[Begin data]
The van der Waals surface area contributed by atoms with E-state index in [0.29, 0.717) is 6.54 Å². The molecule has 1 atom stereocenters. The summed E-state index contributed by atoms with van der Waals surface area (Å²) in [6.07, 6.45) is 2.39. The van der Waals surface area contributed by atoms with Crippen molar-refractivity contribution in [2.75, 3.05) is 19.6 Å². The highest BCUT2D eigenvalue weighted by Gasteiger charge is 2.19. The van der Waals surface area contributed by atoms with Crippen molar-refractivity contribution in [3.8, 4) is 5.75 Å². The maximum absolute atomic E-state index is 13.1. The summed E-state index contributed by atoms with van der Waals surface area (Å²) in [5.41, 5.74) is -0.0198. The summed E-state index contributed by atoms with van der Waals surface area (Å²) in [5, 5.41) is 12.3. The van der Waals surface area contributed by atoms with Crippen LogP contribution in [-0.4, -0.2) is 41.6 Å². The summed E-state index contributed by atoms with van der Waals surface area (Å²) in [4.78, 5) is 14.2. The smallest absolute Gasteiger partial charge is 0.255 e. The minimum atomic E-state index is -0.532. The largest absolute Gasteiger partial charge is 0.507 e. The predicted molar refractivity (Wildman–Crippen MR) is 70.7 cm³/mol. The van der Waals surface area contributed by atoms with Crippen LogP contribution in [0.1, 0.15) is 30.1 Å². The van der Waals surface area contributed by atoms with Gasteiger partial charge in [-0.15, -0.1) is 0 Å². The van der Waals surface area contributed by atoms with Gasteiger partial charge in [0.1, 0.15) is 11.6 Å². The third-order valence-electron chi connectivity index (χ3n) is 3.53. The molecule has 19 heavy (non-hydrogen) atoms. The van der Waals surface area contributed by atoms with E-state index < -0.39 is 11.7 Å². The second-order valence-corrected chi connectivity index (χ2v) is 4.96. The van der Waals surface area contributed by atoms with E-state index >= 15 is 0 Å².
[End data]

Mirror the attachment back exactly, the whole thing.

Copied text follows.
The van der Waals surface area contributed by atoms with E-state index in [0.29, 0.717) is 6.54 Å². The molecule has 1 atom stereocenters. The summed E-state index contributed by atoms with van der Waals surface area (Å²) in [6.07, 6.45) is 2.39. The van der Waals surface area contributed by atoms with Crippen molar-refractivity contribution in [2.75, 3.05) is 19.6 Å². The highest BCUT2D eigenvalue weighted by Gasteiger charge is 2.19. The van der Waals surface area contributed by atoms with Crippen molar-refractivity contribution in [3.8, 4) is 5.75 Å². The maximum absolute atomic E-state index is 13.1. The summed E-state index contributed by atoms with van der Waals surface area (Å²) in [5.41, 5.74) is -0.0198. The summed E-state index contributed by atoms with van der Waals surface area (Å²) in [5, 5.41) is 12.3. The van der Waals surface area contributed by atoms with Crippen LogP contribution in [-0.4, -0.2) is 41.6 Å². The summed E-state index contributed by atoms with van der Waals surface area (Å²) in [4.78, 5) is 14.2. The smallest absolute Gasteiger partial charge is 0.255 e. The minimum atomic E-state index is -0.532. The largest absolute Gasteiger partial charge is 0.507 e. The predicted molar refractivity (Wildman–Crippen MR) is 70.7 cm³/mol. The van der Waals surface area contributed by atoms with Crippen LogP contribution in [0.1, 0.15) is 30.1 Å². The van der Waals surface area contributed by atoms with Gasteiger partial charge in [-0.15, -0.1) is 0 Å². The van der Waals surface area contributed by atoms with Gasteiger partial charge in [0.1, 0.15) is 11.6 Å². The third-order valence-electron chi connectivity index (χ3n) is 3.53. The molecule has 19 heavy (non-hydrogen) atoms. The van der Waals surface area contributed by atoms with E-state index < -0.39 is 11.7 Å². The second-order valence-corrected chi connectivity index (χ2v) is 4.96. The van der Waals surface area contributed by atoms with E-state index >= 15 is 0 Å².